The Rape of Lucretia: A History of the Ancient Wife Who Changed the Destiny of Rome

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The Rape of Lucretia: A History of the Ancient Wife Who Changed the Destiny of Rome

The Rape of Lucretia: A History of the Ancient Wife Who Changed the Destiny of Rome

We would often see her images and, perhaps just as often, forget her name. We see her in many classical paintings as a beautiful yet tragic figure, looking up helplessly towards a figure of a Roman soldier standing over her. However, in 16th century Europe, the opposite happened: There was no other ancient name that fuels an artist’s imagination like “Lucretia”. Shakespeare mentions her in his plays such as Titus Andronicus, As You Like It and Twelfth Night, made allusions of her in Macbeth, and draws extensively on Ovid’s treatment of her story in his poem The Rape of Lucrece (1594). However, he was not the only one fascinated by Lucretia. Among many others, mentions of her were also made by Dante in his Inferno, Geoffrey Chaucer’s The Legend of Good Women and John Gower’s Confessio Amantis. Lucretia’s name and her story were so popular that the Paduan philosopher and literary critic Sperone Speroni wrote, “There is no one so stupid that he has not heard of her.” Indeed, from the extensive portrayals of her at the time, there was simply no escaping her.

The Death of Lucretia, the Noble Wife in Ancient Rome

Sextus Tarquinius was the son of Lucius Tarquinius Superbus, the last king of Rome who was engaged in the siege of Ardea at the time. One day, Sextus invited his friends for supper and drinks at his house. Among his guests was Tarquinius Collatinus, one of his distant kinsmen. The men started talking about their wives and, fueled by wine, each of them praised his own wife excessively. Collatinus finally declared that no one was more worthy than his wife, Lucretia.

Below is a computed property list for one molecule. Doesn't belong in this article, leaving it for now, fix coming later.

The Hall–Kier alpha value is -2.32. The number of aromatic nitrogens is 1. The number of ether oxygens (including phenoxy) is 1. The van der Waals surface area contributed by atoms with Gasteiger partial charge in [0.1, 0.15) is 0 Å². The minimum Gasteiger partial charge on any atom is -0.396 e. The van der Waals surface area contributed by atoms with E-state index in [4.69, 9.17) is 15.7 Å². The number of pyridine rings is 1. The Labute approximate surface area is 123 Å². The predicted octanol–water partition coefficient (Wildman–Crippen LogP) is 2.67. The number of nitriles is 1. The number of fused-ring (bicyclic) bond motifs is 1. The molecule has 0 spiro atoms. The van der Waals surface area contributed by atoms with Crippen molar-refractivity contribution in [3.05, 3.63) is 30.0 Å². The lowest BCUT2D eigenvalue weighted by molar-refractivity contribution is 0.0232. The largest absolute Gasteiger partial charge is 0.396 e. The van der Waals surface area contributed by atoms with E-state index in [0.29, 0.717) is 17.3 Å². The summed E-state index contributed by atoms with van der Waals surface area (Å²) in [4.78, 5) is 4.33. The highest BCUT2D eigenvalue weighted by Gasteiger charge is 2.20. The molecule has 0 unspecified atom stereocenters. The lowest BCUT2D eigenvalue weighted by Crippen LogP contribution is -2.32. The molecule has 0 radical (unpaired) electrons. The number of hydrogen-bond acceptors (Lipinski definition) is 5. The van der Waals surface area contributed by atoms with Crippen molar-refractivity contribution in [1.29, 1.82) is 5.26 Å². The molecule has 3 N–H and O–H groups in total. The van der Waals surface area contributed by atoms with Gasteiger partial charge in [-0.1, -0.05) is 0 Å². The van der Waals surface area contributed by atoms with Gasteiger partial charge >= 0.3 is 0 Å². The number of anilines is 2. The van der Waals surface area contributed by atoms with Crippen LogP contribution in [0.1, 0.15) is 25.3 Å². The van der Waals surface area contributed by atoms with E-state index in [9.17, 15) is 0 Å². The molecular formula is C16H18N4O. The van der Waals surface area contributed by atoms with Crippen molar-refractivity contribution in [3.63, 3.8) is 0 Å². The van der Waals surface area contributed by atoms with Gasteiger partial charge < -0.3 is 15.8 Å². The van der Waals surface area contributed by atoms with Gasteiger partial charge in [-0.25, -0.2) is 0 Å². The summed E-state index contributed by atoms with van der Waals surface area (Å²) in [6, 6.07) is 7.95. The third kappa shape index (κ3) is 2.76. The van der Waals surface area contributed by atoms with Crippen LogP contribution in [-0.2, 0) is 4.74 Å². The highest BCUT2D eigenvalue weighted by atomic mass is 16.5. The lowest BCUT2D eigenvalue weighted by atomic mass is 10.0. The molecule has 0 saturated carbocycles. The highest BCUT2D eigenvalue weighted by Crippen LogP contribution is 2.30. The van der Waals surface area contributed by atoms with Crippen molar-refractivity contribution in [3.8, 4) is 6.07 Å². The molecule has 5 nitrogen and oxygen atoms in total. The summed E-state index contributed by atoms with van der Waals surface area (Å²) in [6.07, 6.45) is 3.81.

Tarquinius Superbus

Tarquinius Superbus (Public Domain)

As his friends scoffed, Collatinus invited them to ride their horses to his house and see for themselves what his wife was doing at home. The men agreed and they all went on horseback to the city. They visited each of their houses and found every single one of their wives getting ready for a night out. Finally, they arrived at the house of Collatinus and found Lucretia, with her servants, working on her spinning in the middle of her house. It was then that Sextus was said to have been seduced both by Lucretia’s beauty and virtue.


Lucretia (Public Domain)

A few days later, Sextus returned to the house of Collatinus. Collatinus was, at this time, away at Ardea. Lucretia received him graciously and granted him the hospitality according to his status as the son of the king. Sextus waited until everyone else was asleep before taking up his sword and went to Lucretia's bedroom. Placing his sword against her, Sextus woke Lucretia with a low voice and declared his love for her. After begging, threatening and exhausting every method of seducing Lucretia, who would rather die than submit to him, Sextus finally said, “when I have killed you, I will put next to you the body of a nude slave. Everyone will say that you were killed during a dishonorable act of adultery.” With this final threat, Sextus succeeded. After he raped Lucretia, he left. 

Tarquin and Lucretia, by Titian.

Tarquin and Lucretia, by Titian. (Public Domain)

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